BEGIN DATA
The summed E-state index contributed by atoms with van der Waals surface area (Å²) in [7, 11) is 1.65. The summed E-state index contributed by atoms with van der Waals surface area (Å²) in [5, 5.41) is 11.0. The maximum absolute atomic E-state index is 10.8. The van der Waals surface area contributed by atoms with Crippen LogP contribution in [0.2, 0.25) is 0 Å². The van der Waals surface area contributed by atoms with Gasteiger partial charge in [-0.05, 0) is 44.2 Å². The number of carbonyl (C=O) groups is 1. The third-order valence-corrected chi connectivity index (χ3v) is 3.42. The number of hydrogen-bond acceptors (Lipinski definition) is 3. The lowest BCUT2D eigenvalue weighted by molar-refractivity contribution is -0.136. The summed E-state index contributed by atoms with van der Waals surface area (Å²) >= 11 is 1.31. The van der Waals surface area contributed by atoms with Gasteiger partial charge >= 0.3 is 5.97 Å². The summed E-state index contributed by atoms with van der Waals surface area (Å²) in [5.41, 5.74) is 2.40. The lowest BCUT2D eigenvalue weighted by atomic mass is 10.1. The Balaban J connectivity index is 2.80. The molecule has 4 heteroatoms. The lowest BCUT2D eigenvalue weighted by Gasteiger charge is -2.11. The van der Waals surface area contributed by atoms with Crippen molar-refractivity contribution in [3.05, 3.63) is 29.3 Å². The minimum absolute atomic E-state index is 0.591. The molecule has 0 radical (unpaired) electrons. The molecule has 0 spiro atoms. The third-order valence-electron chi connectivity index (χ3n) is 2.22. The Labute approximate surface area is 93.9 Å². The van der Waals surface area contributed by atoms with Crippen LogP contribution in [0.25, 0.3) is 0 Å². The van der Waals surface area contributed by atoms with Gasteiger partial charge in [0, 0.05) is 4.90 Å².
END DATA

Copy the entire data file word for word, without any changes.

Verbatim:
The summed E-state index contributed by atoms with van der Waals surface area (Å²) in [7, 11) is 1.65. The summed E-state index contributed by atoms with van der Waals surface area (Å²) in [5, 5.41) is 11.0. The maximum absolute atomic E-state index is 10.8. The van der Waals surface area contributed by atoms with Crippen LogP contribution in [0.2, 0.25) is 0 Å². The van der Waals surface area contributed by atoms with Gasteiger partial charge in [-0.05, 0) is 44.2 Å². The number of carbonyl (C=O) groups is 1. The third-order valence-corrected chi connectivity index (χ3v) is 3.42. The number of hydrogen-bond acceptors (Lipinski definition) is 3. The lowest BCUT2D eigenvalue weighted by molar-refractivity contribution is -0.136. The summed E-state index contributed by atoms with van der Waals surface area (Å²) >= 11 is 1.31. The van der Waals surface area contributed by atoms with Gasteiger partial charge >= 0.3 is 5.97 Å². The summed E-state index contributed by atoms with van der Waals surface area (Å²) in [5.41, 5.74) is 2.40. The lowest BCUT2D eigenvalue weighted by atomic mass is 10.1. The Balaban J connectivity index is 2.80. The molecule has 4 heteroatoms. The lowest BCUT2D eigenvalue weighted by Gasteiger charge is -2.11. The van der Waals surface area contributed by atoms with Crippen molar-refractivity contribution in [3.05, 3.63) is 29.3 Å². The minimum absolute atomic E-state index is 0.591. The molecule has 0 radical (unpaired) electrons. The molecule has 0 spiro atoms. The third-order valence-electron chi connectivity index (χ3n) is 2.22. The Labute approximate surface area is 93.9 Å². The van der Waals surface area contributed by atoms with Crippen LogP contribution in [0.25, 0.3) is 0 Å². The van der Waals surface area contributed by atoms with Gasteiger partial charge in [0, 0.05) is 4.90 Å².